Elsewhere in Baltimore, it's a bustling late summer Saturday night. At 11 p.m., it's prime time and the throngs have doubtlessly started filling Cross and Light streets; a crowd stands under a cloud of cigarette smoke outside the Brewer's Art; a herd makes its way across the street from the Charles Theatre to Club Charles. But the last block of Union Avenue, right before you cross over the concrete-channeled Falls Creek and pass under I-83, is quiet; the mammoth stone mill building looms, a failed corner bar sits locked and empty, and in front of a red, heavy steel door is an ashtray and a sandwich board advertising a few booze specials.
Behind the bombproof door is a bar known to its regulars as the Bloody Bucket, and to those of us combing old phone books, as the Clipper Mill Inn. And believe you me, the Bucket is a regulars bar of the purest kind. A friendly study of old-school Hampden, the crowd is blue-collar, folks that build and fix things, fought in wars, and bought houses in the neighborhood when they were cheap--not to make a bunch of money but because, well, they were cheap. And the Bucket is far more than where they come to drink. It's where they come to sing.
Every Saturday night, Jason--a longtime fan of karaoke at the Bloody Bucket who eventually took over KJ duties--totes his rig into the bar, an understated spot with bowls of peanuts on the bar, candy-tasting test tube shots for a buck, and Bohs for $1.50. Little stacks of karaoke request slips sit behind his table in neat piles, while a group of 20 or so congregate around a large central table, most of them throughout the night taking at least one turn with one of a half dozen or so thick books of songs. There's a few younger, new-school locals that pop in and out, but most of the folks singing are old-timers. Some Carly Simon is unleashed, and then a little Creed. Hey, why not? Turns out, it's fun as hell to sing along to.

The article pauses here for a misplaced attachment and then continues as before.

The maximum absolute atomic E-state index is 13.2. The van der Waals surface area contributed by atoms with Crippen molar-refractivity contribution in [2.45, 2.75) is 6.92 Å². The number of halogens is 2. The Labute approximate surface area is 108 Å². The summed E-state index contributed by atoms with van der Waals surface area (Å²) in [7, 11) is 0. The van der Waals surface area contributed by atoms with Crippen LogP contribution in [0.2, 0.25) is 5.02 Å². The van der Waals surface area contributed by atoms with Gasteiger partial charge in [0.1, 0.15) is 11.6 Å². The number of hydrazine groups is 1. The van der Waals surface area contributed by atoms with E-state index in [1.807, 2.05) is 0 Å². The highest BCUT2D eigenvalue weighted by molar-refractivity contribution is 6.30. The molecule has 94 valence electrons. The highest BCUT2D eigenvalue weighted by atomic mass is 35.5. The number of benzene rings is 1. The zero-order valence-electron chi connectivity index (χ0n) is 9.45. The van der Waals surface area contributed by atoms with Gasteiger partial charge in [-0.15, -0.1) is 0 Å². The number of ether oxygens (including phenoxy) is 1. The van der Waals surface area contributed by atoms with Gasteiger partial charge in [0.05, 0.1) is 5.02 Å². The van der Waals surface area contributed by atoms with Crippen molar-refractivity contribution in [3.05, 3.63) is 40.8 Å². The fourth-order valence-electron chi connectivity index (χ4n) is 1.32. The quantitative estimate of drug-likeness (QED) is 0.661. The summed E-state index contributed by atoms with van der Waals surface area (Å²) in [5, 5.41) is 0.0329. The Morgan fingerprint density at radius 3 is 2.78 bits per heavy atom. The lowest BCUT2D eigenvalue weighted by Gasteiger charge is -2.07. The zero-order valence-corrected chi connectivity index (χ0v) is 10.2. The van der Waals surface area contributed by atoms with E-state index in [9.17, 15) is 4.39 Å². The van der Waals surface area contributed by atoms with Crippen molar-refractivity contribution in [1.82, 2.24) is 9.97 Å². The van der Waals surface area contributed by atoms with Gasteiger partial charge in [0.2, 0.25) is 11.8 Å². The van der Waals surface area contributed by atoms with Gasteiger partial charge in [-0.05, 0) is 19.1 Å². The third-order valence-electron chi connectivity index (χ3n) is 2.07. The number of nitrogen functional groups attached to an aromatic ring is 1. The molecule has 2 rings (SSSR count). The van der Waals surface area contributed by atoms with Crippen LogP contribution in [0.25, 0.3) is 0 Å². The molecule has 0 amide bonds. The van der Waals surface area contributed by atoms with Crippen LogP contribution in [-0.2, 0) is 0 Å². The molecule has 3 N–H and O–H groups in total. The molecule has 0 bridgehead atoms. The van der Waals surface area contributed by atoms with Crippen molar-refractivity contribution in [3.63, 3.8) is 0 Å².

Why is this the best? Soul, man. Folks here do this every week. The Bloody Bucket is more than a bar with a great selection of songs and dangerously cheap drinks, it's a neighborhood meeting place. Doing karaoke at Rainbow Studios in a private room with a dozen or so friends is a blast and Nevins--with its own crew of awesome neighborhood cats--is fun, too, but belting 'em out here feels like a moment in implacable history. Whatever happens to old Hampden up Union Avenue hill, the Bucket below will always be around. Also worth mentioning: the locals here can take your vocal skills, or lack thereof, to school and back.